Chris Worfolk's Blog


Armley Parkrun

October 22nd, 2018 | Sport

Earlier this month I went up to Armley to do the Parkrun there. It’s about three kilometres away from the city centre, so just a little further than Woodhouse Moor.

Armley Parkrun launched over the summer, albeit with a “soft launch”. When I mentioned it on my blog I volunteer contacted me and asked me to remove the reference and when I asked about it in running club everyone spoke in hushed tones. Apparently, when a new Parkrun launches there is an unwritten rule about not telling anyone. It’s one of the weird rules that makes me a little uncomfortable at how Parkrun operates as an organisation.

Nevertheless, having been running for over four months, it is now a well established and welcoming run. They seem to have an army of volunteers, based on the sample size of one event.

The course is a mix of tarmac and grass. Having run past Gotts Park many times I assumed the course would be very hilly. However, Armley Park itself is really flat: probably flatter than Woodhouse Moor. It’s three loops with a bit of a crossover between the start and finish. It seems a good option to go for if you’re looking for a PB.

Ironman World Championship 2018

October 21st, 2018 | Distractions, Sport

A full distance triathlon consists of a 3.8km swim, 180km bike and marathon run to finish the race. Ironman is the most famous of the full distance brands, and every year people compete in Ironman races around the world to earn a qualifying spot at the original race in Kona, Hawaii.

I watched it for the first time last year. Patrick Lange took his first victory and set a new course record of 8:01:40 after Cameron Wurf set a new record on the bike course. Meanwhile, in the women’s race, Brit Lucy Charles led for the swim and most of the bike until Daniela Ryf came storming through to take the lead and run her way to a third victory in a row.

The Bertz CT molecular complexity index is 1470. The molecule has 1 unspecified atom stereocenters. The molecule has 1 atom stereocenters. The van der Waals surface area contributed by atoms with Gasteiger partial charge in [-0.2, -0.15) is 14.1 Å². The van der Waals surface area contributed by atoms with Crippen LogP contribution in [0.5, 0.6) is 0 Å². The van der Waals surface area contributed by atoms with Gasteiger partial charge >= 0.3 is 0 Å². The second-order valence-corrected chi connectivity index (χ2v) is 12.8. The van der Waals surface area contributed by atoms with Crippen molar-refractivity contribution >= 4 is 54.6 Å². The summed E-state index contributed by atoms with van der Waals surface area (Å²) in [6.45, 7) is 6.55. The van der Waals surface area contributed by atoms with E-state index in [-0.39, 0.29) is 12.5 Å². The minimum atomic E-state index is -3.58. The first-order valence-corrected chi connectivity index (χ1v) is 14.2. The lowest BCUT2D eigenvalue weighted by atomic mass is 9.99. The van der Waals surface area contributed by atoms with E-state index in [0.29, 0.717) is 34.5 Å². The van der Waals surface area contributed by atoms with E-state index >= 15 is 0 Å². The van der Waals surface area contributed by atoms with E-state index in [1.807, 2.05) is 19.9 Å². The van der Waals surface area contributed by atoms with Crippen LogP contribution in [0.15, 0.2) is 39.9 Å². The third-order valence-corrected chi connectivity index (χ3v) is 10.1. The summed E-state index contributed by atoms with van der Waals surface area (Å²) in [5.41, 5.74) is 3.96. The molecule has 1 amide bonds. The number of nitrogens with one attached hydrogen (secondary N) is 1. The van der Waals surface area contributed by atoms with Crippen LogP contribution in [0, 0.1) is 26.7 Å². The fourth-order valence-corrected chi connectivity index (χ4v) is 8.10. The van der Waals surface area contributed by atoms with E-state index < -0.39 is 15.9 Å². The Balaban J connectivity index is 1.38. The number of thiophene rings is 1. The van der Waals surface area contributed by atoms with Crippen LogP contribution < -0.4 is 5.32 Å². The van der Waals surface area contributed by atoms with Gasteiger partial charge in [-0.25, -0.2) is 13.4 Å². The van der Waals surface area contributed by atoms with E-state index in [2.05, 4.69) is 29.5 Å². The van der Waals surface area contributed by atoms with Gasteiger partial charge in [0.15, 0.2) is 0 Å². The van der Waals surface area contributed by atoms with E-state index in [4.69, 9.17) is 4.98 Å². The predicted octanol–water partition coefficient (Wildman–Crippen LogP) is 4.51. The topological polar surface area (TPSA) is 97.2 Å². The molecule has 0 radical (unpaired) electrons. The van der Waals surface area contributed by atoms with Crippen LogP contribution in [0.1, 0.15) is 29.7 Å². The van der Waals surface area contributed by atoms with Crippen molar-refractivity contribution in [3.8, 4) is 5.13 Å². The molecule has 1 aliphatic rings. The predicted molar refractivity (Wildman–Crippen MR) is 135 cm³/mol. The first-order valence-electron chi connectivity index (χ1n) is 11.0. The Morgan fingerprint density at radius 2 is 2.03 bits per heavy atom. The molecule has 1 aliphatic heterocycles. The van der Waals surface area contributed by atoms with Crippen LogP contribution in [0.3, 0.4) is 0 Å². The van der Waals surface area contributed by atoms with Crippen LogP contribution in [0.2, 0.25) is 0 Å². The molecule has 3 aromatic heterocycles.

This year they were celebrating the 40th anniversary of Ironman and they did so in style: the weather was absolutely perfect. Or, at least, as perfect as you can get on a lava field on a tropical island.

Josh Amburger led out a fairly easy swim for the elite men, coming home in 47:39. You might think that was the fastest swim of the day. But no. Age group athlete Jan Sibbersen smashed the age-group record with a swim of 46:29 while Lucy Charles went on a solo charge and broke the elite women’s record with a time of 48:14.

Things didn’t slow down on the bike. Cameron Wurf, who set a new course record last year with 4:12:54, brought it home in 4:09:06, breaking his own record by nearly four minutes.

Lucy Charles ploughed on on the bike. However, Danielle Ryf was simply unstoppable. After an awful swim due to being stung by a jellyfish and almost pulling out of the race, she finished the bike course in 4:26:07, smashing the women’s record, taking nearly 30 minutes off her time from last year (4:53:10).

Once onto the run, defending champion Patrick Lange finished the marathon in 2:39:58, becoming the first person ever to go sub-eight hours in Kona with a total time of 7:52:39, beating his own course record from last year by nine minutes. Second place Bart Aernouts also finished under eight hours while Britain’s David Mcnamee took the third podium stop for the second year in a row. Other notable finishers included Joe Skipper in 7th (Ironman UK winner) and Tim Don making his return to Kona.

On the women’s side, Daniella Ryf smashed the course record with a time of 8:26:18, giving her her fourth world championship in a row. Lucy Charles made it two for two on the second spot of the podium with Germany’s Anne Haug in third after running the fastest marathon time in the elite women (2:55:20). Four female athletes went under three hours in the marathon and ten went under nine hours.

And to finish it all, Patrick Lange celebrated by proposing to his girlfriend on the finish line. She accepted. He said something about “if I set a course record”, so lucky for her that it was a fast day, I guess!

Venla’s second birthday

October 20th, 2018 | Family & Parenting

It’s easy to believe that Venla is two years old already because who can really remember a time when she wasn’t around. It was a golden age where we did what we wanted and slept without interruption.

We did a little party for her on the weekend before and I think there was a ratio of 1:1 on cakes to guests. Which worked out very well for everyone involved.